Attending the celebration ceremony when the new home owner gets their front door key is wonderful. We hear the challenges; everyone has a story. We see the gratefulness; the sweat equity paid off and they know all the work done by volunteers. Tears come to our eyes because we know that for this person/family it has been a couple year’s journey now complete. They have a place to finally call home!

Support your local Habitat for Humanity … even a monetary donation helps if you cannot get out to volunteer on site. By the way, you do not need to be a builder to work at a home site. They will teach you whatever needs to be done or you may choose another project that fits your skill set better. Come on out, we can use your help!

Anyone Missing a Mailbox?

This was the craziest thing, to find a mailbox in the middle of a wash! You always hear to not mess around with mailboxes, especially the mail within them. So how does a mailbox end up in the middle of a wash more than a third of a mile from any road? Heavy rain, strong water flow, and nothing to stop its movement!

Is this your mailbox?

We checked the direction of water flow through the wash and think we know which way it floated in. There was no mail in the mailbox. We were happy about that! We understood when a mailbox is installed and ready for use, it is considered federal property and the homeowner doesn’t legally own his or her mailbox. In this wash, it belongs to no one at the moment. The mailbox seemed to come from the opposite direction we were walking, so we left the mailbox where it was in the wash.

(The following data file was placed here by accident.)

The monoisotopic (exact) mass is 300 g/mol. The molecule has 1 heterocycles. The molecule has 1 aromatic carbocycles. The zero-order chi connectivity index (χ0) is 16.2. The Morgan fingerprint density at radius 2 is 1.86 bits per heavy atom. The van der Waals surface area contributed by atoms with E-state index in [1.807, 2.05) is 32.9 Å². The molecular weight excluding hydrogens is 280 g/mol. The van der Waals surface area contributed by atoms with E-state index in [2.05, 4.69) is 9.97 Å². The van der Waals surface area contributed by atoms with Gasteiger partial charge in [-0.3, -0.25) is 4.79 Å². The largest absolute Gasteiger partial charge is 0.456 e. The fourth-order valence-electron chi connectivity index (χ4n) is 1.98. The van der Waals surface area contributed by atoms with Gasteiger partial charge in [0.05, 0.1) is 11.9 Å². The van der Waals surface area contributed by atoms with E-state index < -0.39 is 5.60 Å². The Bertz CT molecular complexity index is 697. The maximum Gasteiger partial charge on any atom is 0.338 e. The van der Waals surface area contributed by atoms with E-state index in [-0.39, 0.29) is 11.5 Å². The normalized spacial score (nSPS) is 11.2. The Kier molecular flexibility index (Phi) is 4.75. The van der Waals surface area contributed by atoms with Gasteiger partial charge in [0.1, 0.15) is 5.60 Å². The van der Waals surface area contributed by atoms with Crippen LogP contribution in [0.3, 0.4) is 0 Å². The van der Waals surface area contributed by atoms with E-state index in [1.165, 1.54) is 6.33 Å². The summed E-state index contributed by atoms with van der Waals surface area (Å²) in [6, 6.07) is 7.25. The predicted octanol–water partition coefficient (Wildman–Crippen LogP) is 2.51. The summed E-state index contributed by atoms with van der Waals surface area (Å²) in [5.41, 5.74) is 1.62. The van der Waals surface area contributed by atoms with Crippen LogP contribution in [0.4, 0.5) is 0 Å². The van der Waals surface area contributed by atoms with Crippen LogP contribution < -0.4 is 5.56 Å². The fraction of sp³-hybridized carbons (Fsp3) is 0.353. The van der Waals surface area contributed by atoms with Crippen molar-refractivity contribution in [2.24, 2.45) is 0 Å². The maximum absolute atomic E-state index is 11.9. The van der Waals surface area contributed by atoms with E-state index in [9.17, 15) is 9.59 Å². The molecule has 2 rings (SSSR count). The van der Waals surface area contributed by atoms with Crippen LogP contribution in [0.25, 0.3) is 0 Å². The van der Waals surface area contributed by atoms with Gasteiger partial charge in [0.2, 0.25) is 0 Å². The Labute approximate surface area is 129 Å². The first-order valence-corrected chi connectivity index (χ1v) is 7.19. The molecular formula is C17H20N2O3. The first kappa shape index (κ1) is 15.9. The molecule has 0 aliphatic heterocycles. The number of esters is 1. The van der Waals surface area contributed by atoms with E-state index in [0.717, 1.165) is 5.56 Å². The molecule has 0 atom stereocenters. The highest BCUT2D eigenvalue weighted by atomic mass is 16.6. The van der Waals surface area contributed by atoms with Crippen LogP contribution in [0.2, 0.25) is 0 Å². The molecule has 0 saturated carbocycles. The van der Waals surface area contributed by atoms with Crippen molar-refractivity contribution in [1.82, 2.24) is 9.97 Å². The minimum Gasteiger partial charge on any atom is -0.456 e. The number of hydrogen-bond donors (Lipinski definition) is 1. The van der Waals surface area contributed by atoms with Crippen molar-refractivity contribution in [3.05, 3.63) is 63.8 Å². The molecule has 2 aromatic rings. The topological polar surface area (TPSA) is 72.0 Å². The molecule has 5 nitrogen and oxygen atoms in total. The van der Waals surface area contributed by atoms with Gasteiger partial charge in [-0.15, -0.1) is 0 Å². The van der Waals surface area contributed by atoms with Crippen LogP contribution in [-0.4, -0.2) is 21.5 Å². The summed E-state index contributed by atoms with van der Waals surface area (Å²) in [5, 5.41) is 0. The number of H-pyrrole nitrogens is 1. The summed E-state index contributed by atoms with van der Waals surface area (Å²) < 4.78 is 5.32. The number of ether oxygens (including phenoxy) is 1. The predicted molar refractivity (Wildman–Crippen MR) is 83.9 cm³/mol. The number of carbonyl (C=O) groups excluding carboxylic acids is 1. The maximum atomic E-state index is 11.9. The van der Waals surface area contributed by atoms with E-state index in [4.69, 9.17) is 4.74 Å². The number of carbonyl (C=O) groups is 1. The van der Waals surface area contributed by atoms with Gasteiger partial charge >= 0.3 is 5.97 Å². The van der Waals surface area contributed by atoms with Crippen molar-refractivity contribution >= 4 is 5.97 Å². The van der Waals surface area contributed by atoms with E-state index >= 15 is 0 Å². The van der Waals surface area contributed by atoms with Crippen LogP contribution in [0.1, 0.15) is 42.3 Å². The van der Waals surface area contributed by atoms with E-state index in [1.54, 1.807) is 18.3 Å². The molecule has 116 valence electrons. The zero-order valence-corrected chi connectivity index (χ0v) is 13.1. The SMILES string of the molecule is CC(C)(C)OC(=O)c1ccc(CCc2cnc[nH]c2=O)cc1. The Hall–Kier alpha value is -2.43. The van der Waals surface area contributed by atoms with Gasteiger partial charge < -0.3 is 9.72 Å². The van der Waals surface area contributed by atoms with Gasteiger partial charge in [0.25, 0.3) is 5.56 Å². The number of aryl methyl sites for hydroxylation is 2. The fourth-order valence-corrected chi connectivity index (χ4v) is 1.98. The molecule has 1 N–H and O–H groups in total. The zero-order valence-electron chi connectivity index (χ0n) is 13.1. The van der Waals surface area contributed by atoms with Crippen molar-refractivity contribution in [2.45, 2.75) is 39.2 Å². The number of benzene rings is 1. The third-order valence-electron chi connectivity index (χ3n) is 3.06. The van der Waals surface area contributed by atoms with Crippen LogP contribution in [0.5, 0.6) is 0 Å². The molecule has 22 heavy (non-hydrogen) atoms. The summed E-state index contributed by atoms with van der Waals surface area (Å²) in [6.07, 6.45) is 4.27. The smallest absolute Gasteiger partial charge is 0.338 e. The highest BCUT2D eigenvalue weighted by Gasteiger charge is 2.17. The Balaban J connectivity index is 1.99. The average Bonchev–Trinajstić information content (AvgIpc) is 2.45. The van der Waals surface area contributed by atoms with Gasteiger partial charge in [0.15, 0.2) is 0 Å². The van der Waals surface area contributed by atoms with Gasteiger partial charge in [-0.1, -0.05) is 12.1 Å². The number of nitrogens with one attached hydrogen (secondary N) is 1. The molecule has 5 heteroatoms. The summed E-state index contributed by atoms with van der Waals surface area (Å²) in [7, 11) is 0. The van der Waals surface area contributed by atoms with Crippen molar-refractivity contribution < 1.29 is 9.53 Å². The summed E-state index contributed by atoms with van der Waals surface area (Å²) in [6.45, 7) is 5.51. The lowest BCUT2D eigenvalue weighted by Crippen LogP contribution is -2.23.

Is anyone looking for a missing mailbox? As we walked away from it, we even wondered if anyone else has ventured down this wash and had an idea where it may have come from? To actually know the owner? How cool would that be to figure out where the mailbox owner lives and report their missing mailbox to them? It would be interesting to see the look on their face! Or maybe it would only be interesting to me. (If mail had been in the box though, we would know the owner … was not meant to be.)